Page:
Researchers at the University of Washington have developed an algorithm for a smart speaker or smart phone to identify cessation of breathing or gasping of air that most people experiencing a cardiac arrest will display, and raise the alarm. In tests, these so-called agonal breathing events were detected 97% of the time from up to 20 feet away.
Dr Jacob Sunshine, an assistant professor of anaesthesiology and pain medicine at the UW School of Medicine, said: “This kind of breathing happens when a patient experiences really low oxygen levels. It’s sort of a guttural gasping noise, and its uniqueness makes it a good audio biomarker to use to identify if someone is experiencing a cardiac arrest.”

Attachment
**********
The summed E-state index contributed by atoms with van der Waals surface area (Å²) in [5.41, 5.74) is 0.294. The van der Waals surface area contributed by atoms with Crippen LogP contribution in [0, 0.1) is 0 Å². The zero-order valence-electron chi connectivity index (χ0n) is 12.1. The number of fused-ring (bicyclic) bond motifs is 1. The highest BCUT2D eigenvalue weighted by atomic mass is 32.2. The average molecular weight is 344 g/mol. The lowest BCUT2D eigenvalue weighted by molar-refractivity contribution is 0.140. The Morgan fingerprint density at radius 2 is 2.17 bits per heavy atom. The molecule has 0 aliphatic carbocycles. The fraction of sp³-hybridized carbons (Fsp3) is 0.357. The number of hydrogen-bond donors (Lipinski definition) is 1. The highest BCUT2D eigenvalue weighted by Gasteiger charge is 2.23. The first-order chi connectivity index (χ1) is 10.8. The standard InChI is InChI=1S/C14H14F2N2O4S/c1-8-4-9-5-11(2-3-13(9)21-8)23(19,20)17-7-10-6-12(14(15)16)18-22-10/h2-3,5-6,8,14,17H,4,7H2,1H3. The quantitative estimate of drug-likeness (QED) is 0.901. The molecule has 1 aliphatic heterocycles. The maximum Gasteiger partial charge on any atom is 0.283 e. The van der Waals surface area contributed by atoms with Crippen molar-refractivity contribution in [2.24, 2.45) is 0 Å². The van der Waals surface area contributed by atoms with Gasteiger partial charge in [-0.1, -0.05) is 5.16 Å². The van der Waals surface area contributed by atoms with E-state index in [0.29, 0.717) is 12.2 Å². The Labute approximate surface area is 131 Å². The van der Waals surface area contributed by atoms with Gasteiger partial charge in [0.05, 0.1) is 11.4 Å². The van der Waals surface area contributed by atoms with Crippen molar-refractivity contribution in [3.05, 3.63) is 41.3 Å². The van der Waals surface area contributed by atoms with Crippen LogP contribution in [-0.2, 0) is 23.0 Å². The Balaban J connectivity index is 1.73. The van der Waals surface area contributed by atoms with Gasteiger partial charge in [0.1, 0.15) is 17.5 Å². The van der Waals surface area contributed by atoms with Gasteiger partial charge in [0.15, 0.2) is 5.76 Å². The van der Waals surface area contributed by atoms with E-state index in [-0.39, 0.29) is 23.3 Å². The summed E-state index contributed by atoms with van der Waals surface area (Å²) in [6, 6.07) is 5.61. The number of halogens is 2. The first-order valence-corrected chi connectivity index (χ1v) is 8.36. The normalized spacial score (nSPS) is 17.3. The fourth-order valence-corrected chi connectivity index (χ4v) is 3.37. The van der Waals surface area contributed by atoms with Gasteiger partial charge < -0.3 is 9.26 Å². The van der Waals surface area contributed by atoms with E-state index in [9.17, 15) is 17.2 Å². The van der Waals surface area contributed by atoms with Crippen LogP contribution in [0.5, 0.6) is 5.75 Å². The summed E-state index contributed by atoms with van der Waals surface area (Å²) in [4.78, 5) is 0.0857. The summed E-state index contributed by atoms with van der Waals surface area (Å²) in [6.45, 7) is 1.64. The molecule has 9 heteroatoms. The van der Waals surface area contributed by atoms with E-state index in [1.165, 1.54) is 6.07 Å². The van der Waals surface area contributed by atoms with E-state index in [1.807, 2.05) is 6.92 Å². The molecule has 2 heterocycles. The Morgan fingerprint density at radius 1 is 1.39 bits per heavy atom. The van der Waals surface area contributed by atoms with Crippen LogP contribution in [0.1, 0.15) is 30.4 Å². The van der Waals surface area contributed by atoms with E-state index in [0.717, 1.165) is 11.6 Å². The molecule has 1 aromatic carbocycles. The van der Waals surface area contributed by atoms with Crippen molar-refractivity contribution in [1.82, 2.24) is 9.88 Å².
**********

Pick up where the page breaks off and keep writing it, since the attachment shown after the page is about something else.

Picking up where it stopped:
“Cardiac arrest fatalities could be reduced by Smart speakers“
Shyam Gollakota, an associate professor in the UW’s Paul G. Allen School of Computer Science & Engineering, said: “A lot of people have smart speakers in their homes, and these devices have amazing capabilities that we can take advantage of. We envision a contactless system that works by continuously and passively monitoring the bedroom for an agonal breathing event, and alerts anyone nearby to come provide CPR. And then if there’s no response, the device can automatically call 911.”